Table of Contents
Safety in Cambodia
Visit your health professional at least 4 to 6 weeks before your trip to check whether you need any vaccinations or other preventive measures. There have been some cases of Avian Influenza (Bird Flu) in poultry in Cambodia.
Yellow fever certificate requirements
Check whether you need a yellow fever certificate by visiting the National Travel Health Network and Centre’s TravelHealthPro website.
Your passport should be valid for a minimum period of 6 months . Tourist visas issued by a Royal Cambodian Embassy abroad may appear to have a longer validity than 1 month. The validity of the visa refers to time you have to enter Cambodia. The visa is valid for 30 days from the actual date of entry into Cambodia. Make sure your passport is stamped on arrival, and keep the departure form. If you lose your departure form, you’ll need to contact immigration officials before you leave the country to make alternative arrangements.
You can get a visa on arrival in Cambodia at the Dom Krolor checkpoint. There is also a river checkpoint at Vern Kham (9 km from the road checkpoint) but you can’t get a visa at this border crossing.
You can be fined, detained and deported if you overstay your visa. There is a fine of $10 per day for overstaying the validity term of your visa. There is no limit to this fine. Those who overstay more than 30 days will be required to leave Cambodia in addition to paying the fine.
Once you have your first 30-day ordinary visa for Cambodia, you can extend it from inside the country for 1, 3, 6, or 12 months. More details here
Is Cambodia Safe? From Travel Blogger Jolene Ejmont:
People still question whether Cambodia is safe or not. Given its depressing history and the fact that landmines are still being uncovered in this day and age, I guess it is a fair question to ask. Be rest assured though that all touristy areas of Cambodia have been cleared from landmines. Despite its history of killings, Cambodia in 2016 is a perfectly safe country to visit, more safe I would say that a lot of other countries. Whilst we recommend exercising normal precautions to look after your belongings as you explore; just as you would in any other country; we found nothing but friendly, happy, smiling people who welcomed us with open arms to their country. We felt safe, safe enough to explore the majority of the major tourist destinations on our own terms, without having to be in tour groups or with guides. More here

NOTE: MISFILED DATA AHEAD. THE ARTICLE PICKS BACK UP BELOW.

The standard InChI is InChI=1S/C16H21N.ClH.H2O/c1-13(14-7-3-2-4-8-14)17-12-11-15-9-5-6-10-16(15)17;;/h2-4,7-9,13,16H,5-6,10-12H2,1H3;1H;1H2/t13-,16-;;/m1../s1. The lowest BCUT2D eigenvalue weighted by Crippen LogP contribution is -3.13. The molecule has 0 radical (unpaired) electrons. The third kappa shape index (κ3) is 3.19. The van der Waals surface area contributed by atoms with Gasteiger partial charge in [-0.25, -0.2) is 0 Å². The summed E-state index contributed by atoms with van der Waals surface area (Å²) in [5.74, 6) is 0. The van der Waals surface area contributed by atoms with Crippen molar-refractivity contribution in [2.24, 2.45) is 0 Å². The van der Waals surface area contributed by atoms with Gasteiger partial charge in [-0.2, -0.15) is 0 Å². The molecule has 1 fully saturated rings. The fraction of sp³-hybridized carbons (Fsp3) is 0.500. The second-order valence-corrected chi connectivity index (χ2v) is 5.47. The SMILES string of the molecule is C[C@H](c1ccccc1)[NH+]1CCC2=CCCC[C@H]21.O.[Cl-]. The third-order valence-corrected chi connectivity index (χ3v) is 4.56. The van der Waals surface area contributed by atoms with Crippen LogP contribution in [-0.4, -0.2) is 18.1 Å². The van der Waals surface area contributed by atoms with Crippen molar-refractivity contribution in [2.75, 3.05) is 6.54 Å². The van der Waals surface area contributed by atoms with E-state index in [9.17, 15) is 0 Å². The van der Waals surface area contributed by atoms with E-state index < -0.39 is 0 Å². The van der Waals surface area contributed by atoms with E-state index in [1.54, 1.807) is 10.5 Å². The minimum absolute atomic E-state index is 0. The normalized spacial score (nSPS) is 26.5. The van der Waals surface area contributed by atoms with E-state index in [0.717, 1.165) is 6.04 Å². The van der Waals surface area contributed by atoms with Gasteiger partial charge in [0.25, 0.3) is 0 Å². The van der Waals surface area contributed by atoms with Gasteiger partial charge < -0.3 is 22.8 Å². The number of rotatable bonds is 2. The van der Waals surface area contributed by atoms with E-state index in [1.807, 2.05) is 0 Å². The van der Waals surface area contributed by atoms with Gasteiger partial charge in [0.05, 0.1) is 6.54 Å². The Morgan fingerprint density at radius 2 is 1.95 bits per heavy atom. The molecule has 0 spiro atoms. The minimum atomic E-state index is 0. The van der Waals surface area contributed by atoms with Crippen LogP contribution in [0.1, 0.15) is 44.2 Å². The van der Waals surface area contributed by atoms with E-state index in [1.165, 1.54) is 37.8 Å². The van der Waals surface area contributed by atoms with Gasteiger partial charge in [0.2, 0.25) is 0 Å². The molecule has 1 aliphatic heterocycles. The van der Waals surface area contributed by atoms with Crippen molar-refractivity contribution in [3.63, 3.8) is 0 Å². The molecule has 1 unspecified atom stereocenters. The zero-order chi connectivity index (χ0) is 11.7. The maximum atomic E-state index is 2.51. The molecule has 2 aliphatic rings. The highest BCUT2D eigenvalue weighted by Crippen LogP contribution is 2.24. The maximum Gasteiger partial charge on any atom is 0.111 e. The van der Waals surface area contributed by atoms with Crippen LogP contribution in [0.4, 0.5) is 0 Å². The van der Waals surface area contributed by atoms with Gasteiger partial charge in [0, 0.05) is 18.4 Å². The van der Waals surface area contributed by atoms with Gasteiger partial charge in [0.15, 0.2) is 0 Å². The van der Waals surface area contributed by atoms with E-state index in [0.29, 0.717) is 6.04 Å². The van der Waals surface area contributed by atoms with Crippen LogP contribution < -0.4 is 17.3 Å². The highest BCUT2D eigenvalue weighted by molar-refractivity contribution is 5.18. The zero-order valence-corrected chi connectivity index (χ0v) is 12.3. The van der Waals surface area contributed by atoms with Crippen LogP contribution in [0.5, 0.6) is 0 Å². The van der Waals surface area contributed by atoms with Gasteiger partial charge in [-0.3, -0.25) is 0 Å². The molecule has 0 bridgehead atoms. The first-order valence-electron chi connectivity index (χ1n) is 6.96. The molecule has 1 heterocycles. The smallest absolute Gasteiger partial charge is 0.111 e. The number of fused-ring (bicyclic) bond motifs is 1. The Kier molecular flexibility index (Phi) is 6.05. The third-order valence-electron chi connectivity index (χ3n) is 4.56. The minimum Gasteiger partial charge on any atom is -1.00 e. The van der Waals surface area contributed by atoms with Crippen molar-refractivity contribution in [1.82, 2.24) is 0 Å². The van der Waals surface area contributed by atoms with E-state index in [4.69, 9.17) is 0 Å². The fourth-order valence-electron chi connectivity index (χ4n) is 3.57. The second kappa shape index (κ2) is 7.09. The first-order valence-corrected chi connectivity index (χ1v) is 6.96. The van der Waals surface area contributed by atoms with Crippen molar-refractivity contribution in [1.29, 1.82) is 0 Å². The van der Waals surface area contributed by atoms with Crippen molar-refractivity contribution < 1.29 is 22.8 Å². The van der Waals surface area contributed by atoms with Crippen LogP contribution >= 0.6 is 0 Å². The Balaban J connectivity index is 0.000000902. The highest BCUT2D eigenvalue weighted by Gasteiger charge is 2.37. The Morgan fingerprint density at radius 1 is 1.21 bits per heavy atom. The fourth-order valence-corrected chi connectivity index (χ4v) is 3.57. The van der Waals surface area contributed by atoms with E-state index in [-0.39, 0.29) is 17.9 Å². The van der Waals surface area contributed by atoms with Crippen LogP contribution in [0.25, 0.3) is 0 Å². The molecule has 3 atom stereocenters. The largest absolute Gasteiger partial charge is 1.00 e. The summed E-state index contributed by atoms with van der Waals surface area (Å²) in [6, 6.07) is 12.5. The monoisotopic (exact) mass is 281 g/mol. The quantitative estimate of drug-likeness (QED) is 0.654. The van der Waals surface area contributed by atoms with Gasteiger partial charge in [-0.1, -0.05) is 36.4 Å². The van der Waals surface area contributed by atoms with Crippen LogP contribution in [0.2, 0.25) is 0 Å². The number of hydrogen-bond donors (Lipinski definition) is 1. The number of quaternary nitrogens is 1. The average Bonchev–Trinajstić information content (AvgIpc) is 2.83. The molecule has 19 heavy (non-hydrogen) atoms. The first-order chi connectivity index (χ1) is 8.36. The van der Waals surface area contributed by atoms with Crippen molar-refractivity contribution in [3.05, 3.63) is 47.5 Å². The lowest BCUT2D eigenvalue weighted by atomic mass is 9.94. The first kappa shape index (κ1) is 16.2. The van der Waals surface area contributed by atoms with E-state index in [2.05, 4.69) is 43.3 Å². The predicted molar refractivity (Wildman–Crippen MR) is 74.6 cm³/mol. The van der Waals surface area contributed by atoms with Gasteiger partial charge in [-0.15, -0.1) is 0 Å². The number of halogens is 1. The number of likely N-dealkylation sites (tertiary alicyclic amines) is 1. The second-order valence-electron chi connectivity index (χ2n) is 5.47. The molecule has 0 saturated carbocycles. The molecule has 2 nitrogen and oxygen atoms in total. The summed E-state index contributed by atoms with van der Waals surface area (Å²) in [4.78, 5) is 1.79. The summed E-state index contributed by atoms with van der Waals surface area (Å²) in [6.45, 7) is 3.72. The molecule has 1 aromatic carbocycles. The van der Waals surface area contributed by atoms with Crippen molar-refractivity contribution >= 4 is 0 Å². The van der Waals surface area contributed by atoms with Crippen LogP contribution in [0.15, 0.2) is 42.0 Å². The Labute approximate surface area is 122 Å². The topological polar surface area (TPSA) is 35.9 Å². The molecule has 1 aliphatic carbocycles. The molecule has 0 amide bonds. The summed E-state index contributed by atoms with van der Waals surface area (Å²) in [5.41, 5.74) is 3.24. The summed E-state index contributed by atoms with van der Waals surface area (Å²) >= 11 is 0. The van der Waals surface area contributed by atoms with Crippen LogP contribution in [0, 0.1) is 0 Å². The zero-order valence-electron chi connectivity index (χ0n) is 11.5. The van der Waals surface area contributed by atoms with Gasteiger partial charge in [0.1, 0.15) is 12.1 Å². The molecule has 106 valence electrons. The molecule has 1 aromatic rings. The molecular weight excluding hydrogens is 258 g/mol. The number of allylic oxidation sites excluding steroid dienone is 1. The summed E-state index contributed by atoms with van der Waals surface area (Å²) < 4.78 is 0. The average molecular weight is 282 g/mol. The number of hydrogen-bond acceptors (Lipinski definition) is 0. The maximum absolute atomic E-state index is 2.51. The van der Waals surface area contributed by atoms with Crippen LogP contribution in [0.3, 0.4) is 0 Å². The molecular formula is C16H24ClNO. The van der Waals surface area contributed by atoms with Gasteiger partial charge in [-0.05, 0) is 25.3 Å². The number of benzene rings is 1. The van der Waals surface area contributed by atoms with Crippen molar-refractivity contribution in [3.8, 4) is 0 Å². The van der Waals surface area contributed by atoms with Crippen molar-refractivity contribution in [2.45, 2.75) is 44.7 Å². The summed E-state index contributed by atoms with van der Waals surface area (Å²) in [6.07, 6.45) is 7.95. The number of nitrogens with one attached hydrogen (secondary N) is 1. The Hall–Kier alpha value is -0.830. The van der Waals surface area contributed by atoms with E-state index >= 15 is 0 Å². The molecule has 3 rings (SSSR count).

Foreigners present an attractive target for criminals. Violent crime is rare, although weapons have been used during robberies against foreigners. Although most visits are trouble-free.
Be vigilant, particularly in and around late night bars and don’t leave drinks unattended. Parties, including organised dance parties on islands off the coast of Sihanoukville as well as in other locations, may place you at risk of sexual assault, robbery, injury, arrest, and lost belongings, including travel documents.
Travelling as a passenger by motorcycle taxi (‘motodop’) is dangerous. Vehicles are poorly maintained and driving standards are low. There is also a risk of bag snatching, particularly in Phnom Penh and Sihanoukville.
Cambodia has one of the highest rates of road traffic accidents in the region. There are high numbers of fatalities and serious injuries. You’ll need a Cambodian driving licence to drive a vehicle, including a motorcycle. If you have an International Driving Permit, you can apply for a Cambodian licence.
Don’t board a vessel if you think it is overloaded. Life-vests and other safety equipment are not routinely provided, even on modern vessels. There have been attacks against ships in the South China Sea and surrounding seas.
Adventurous activities and swimming
If you’re considering jungle trekking, use a reputable tour guide. There’s no licensing system for tour guides, so seek advice from other travellers, your hotel and look at online reviews before hiring a guide. Take care when swimming, diving, kayaking or white water rafting in rivers or close to waterfalls, particularly in the rainy season from May to October. Check a dive operator’s credentials carefully before using them and make sure you’re covered by your insurance.
Cambodia will hold commune elections in June 2017 with a general election taking place in July 2018. It’s likely that political tensions will increase further in the run-up to these 2 events as CPP and CNRP begin their campaigning.
Cambodia remains heavily affected by landmines and unexploded ordnance. Mined areas are often unmarked. Don’t stray off main routes in rural areas, including around temple complexes and don’t pick up metal objects.
While there is good internet, wifi and mobile phone coverage in the main cities and towns of Cambodia, many of the islands and remote areas may not be covered. Make sure your friends and family are aware that you may be out of contact.
Be especially alert to the local security situation in border regions and at land crossings between countries. Seek local advice before you set off.
Heavy storms during the monsoon can cause disruption and damage including flooding and landslides. Travel to some provinces can be seriously disrupted during this time.